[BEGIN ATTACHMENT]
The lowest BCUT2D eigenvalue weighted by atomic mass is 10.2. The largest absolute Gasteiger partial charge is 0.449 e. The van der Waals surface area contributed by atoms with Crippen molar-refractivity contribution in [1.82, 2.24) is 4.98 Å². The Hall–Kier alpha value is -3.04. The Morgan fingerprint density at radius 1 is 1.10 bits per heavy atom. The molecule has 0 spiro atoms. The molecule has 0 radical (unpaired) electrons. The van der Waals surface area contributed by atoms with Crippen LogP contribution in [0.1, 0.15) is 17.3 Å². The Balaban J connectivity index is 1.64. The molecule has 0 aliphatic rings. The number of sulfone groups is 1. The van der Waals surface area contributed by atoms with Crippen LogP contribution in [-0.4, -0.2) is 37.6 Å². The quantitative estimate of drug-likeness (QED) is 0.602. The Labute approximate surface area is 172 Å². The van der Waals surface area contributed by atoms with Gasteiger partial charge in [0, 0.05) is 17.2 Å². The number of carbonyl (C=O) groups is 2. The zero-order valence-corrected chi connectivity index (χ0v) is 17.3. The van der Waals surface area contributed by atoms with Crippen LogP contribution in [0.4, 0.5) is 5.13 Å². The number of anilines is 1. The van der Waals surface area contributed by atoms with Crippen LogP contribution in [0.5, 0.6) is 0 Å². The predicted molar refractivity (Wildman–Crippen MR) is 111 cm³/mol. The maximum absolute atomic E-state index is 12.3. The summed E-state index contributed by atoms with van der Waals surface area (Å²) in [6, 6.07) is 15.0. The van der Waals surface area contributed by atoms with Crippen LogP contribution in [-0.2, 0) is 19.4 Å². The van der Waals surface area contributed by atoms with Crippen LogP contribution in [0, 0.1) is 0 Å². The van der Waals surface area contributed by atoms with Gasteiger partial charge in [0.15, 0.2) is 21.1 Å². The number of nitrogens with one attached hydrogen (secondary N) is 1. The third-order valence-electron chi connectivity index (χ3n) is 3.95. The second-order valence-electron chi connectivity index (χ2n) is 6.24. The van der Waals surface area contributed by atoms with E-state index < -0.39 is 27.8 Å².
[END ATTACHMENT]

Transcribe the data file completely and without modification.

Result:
The lowest BCUT2D eigenvalue weighted by atomic mass is 10.2. The largest absolute Gasteiger partial charge is 0.449 e. The van der Waals surface area contributed by atoms with Crippen molar-refractivity contribution in [1.82, 2.24) is 4.98 Å². The Hall–Kier alpha value is -3.04. The Morgan fingerprint density at radius 1 is 1.10 bits per heavy atom. The molecule has 0 spiro atoms. The molecule has 0 radical (unpaired) electrons. The van der Waals surface area contributed by atoms with Crippen LogP contribution in [0.1, 0.15) is 17.3 Å². The Balaban J connectivity index is 1.64. The molecule has 0 aliphatic rings. The number of sulfone groups is 1. The van der Waals surface area contributed by atoms with Crippen LogP contribution in [-0.4, -0.2) is 37.6 Å². The quantitative estimate of drug-likeness (QED) is 0.602. The Labute approximate surface area is 172 Å². The van der Waals surface area contributed by atoms with Gasteiger partial charge in [0, 0.05) is 17.2 Å². The number of carbonyl (C=O) groups is 2. The zero-order valence-corrected chi connectivity index (χ0v) is 17.3. The van der Waals surface area contributed by atoms with Crippen LogP contribution in [0.4, 0.5) is 5.13 Å². The number of anilines is 1. The van der Waals surface area contributed by atoms with Crippen LogP contribution in [0.5, 0.6) is 0 Å². The predicted molar refractivity (Wildman–Crippen MR) is 111 cm³/mol. The maximum absolute atomic E-state index is 12.3. The summed E-state index contributed by atoms with van der Waals surface area (Å²) in [6, 6.07) is 15.0. The van der Waals surface area contributed by atoms with Crippen LogP contribution in [-0.2, 0) is 19.4 Å². The van der Waals surface area contributed by atoms with Crippen LogP contribution in [0, 0.1) is 0 Å². The van der Waals surface area contributed by atoms with Gasteiger partial charge in [0.15, 0.2) is 21.1 Å². The number of nitrogens with one attached hydrogen (secondary N) is 1. The third-order valence-electron chi connectivity index (χ3n) is 3.95. The second-order valence-electron chi connectivity index (χ2n) is 6.24. The van der Waals surface area contributed by atoms with E-state index < -0.39 is 27.8 Å².